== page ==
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Knuth Got It Wrong 298

Posted by kdawson
from the to-be-or-not-to-be-heap dept.
davecb writes "Think you've mastered the art of server performance? Think again. Poul-Henning Kamp, in an article at ACM Queue, finds an off-by-ten error in btrees, because they fail to take virtual memory into account. And he solves the problem in the open source 'Varnish' HTTP accelerator, for all of us to see and use."

Comment: Overreacting? (Score 1) 391

by limekiller4 (#29692407) Attached to: Photoshop Disaster Draws DMCA Notice For Boing Boing

Am I the only person to think that the woman is obviously and grotesquely altered and therefore find it far more comical than offensive? Looks like she's standing in front of a carnival mirror.

I find it hard to believe that the intent of the creator was to depict an actual, attractive female.

If I actually met such a person, the first thought through my mind would be "serious thyroid problem." And do my best to make sure they didn't tip over.

Seriously.

Comment: Re:Consider things carefully (Score 1) 524

by limekiller4 (#27676663) Attached to: Should Network Cables Be Replaced?

WindBourne writes:
"If you do not, then cracks will appear and bits will start to drip from it. Soon, that drip will become bigger and you will have bytes dropping out. Cheaper to replace them now, then to lose all those bytes."

Well, if the leak is small enough, investing in a bit bucket might be a viable option.

Comment: We Did Something Similar (Score 1) 262

by limekiller4 (#27357461) Attached to: Circuit Board Design For a Small Startup?

Not too long ago I worked for a company that would take OEM (Gilbarco, Tokheim, etc.) gasoline pump parts (pcbs, panels, buttons, etc.) and send them to Shenzhen, China, to be ripped apart, analyzed and remade. IMO the recreated parts were better than the original.

So rather than trying to convince OEMs to modify their designs for your purposes, buy one, send it to such a company and pay FAR less while getting exactly what you need with full control over the manufacturing process.

Comment: Re:What does the G in GPS stand for (Score 0) 195

by limekiller4 (#27321139) Attached to: Chimps Have a Built-In GPS

edittard writes:
"Why don't you find someone who understands English and ask them how many ways to interpret "Chimps Have a Built-In GPS" they can think of?"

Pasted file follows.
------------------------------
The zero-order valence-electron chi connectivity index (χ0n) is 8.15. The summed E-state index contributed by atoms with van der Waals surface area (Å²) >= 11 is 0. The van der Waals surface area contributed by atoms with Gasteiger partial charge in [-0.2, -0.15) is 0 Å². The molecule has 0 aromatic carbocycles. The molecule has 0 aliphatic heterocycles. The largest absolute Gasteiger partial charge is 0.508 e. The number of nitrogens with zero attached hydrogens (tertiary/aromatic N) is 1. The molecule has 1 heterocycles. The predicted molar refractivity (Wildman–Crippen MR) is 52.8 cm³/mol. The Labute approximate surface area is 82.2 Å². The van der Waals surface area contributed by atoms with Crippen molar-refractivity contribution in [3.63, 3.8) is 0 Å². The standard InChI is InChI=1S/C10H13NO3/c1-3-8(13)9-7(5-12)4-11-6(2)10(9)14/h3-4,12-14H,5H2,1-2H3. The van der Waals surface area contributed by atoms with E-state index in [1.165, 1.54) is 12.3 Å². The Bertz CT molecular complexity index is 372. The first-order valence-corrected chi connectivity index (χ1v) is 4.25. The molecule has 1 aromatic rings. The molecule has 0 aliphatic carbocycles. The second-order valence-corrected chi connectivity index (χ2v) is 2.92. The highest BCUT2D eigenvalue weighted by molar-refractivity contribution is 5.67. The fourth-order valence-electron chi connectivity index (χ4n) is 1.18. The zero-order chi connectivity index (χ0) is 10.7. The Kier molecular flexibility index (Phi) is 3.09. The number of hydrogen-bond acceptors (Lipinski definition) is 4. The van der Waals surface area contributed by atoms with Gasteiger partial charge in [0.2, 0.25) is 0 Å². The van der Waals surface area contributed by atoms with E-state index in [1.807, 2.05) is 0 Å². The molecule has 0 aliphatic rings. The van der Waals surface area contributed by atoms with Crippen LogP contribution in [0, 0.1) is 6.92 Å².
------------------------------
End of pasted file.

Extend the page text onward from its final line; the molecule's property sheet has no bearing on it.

OK. Did that. Here's the conversation verbatim:

Me: Could you read this one paragraph (Slashdot title and summary)?
Coworker: [reads] OK?
Me: After reading that blurb, would you say that the writers are implying that a chimp could be dropped somewhere in Michigan and know how to get to some other point?
Coworker: Uh ...no.
Me: Thanks.

Any other bright ideas?

Comment: Re:What does the G in GPS stand for (Score 1) 195

by limekiller4 (#27319519) Attached to: Chimps Have a Built-In GPS

editard writes:
"No they don't."

Thank you Captain Literal.

Do you really think anyone meant to imply primates have, in their brains, something commensurate with features found in a Garmin?

"Bullshit summary again. Or maybe bullshit article. Who cares? After a while, you don't bother."

I think we just found your problem...

Comment: Re:you guys are suprised? (Score 1) 492

by limekiller4 (#27232517) Attached to: Office Depot Employee — "We Changed Prices Too"

An AC writes:
"...it was routine for me to lie to customers, change prices, say we didn't have something and stare at it, laughing all the while with my manager. I didn't particularly find it funny, but I needed the money. I quit that as fast as I can like any other respectable person."

Am I going out on a limb by thinking a respectable person wouldn't have routinely lied, for money, in the first place?

They are relatively good but absolutely terrible. -- Alan Kay, commenting on Apollos

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